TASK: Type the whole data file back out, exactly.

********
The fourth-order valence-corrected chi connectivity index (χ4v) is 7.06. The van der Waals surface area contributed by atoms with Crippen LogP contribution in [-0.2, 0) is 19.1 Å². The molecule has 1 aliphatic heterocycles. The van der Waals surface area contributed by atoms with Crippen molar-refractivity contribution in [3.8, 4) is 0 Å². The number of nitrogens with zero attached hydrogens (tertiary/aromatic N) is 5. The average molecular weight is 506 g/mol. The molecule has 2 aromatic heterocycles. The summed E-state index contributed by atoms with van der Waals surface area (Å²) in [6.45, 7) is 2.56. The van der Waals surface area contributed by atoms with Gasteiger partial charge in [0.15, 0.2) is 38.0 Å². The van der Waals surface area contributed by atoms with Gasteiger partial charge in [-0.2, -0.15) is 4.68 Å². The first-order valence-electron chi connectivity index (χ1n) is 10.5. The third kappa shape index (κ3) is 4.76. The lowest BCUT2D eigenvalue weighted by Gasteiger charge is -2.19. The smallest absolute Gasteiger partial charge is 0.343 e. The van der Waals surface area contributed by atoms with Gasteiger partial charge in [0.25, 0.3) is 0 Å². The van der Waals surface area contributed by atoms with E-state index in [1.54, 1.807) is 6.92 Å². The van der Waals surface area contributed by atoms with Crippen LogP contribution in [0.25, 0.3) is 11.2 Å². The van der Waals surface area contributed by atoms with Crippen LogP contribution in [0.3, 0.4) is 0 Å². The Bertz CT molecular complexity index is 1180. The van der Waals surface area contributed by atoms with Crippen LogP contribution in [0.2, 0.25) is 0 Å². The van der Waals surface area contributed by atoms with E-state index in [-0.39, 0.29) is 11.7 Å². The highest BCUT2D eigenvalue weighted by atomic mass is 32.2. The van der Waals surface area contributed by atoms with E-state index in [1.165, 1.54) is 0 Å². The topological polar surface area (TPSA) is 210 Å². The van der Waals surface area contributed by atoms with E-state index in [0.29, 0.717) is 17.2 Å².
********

The fourth-order valence-corrected chi connectivity index (χ4v) is 7.06. The van der Waals surface area contributed by atoms with Crippen LogP contribution in [-0.2, 0) is 19.1 Å². The molecule has 1 aliphatic heterocycles. The van der Waals surface area contributed by atoms with Crippen molar-refractivity contribution in [3.8, 4) is 0 Å². The number of nitrogens with zero attached hydrogens (tertiary/aromatic N) is 5. The average molecular weight is 506 g/mol. The molecule has 2 aromatic heterocycles. The summed E-state index contributed by atoms with van der Waals surface area (Å²) in [6.45, 7) is 2.56. The van der Waals surface area contributed by atoms with Gasteiger partial charge in [0.15, 0.2) is 38.0 Å². The van der Waals surface area contributed by atoms with Gasteiger partial charge in [-0.2, -0.15) is 4.68 Å². The first-order valence-electron chi connectivity index (χ1n) is 10.5. The third kappa shape index (κ3) is 4.76. The lowest BCUT2D eigenvalue weighted by Gasteiger charge is -2.19. The smallest absolute Gasteiger partial charge is 0.343 e. The van der Waals surface area contributed by atoms with Gasteiger partial charge in [0.25, 0.3) is 0 Å². The van der Waals surface area contributed by atoms with E-state index in [1.54, 1.807) is 6.92 Å². The van der Waals surface area contributed by atoms with Crippen LogP contribution in [0.25, 0.3) is 11.2 Å². The van der Waals surface area contributed by atoms with Crippen LogP contribution in [0.3, 0.4) is 0 Å². The Bertz CT molecular complexity index is 1180. The van der Waals surface area contributed by atoms with Crippen LogP contribution in [0.2, 0.25) is 0 Å². The van der Waals surface area contributed by atoms with E-state index in [-0.39, 0.29) is 11.7 Å². The highest BCUT2D eigenvalue weighted by atomic mass is 32.2. The van der Waals surface area contributed by atoms with E-state index in [1.165, 1.54) is 0 Å². The topological polar surface area (TPSA) is 210 Å². The van der Waals surface area contributed by atoms with E-state index in [0.29, 0.717) is 17.2 Å².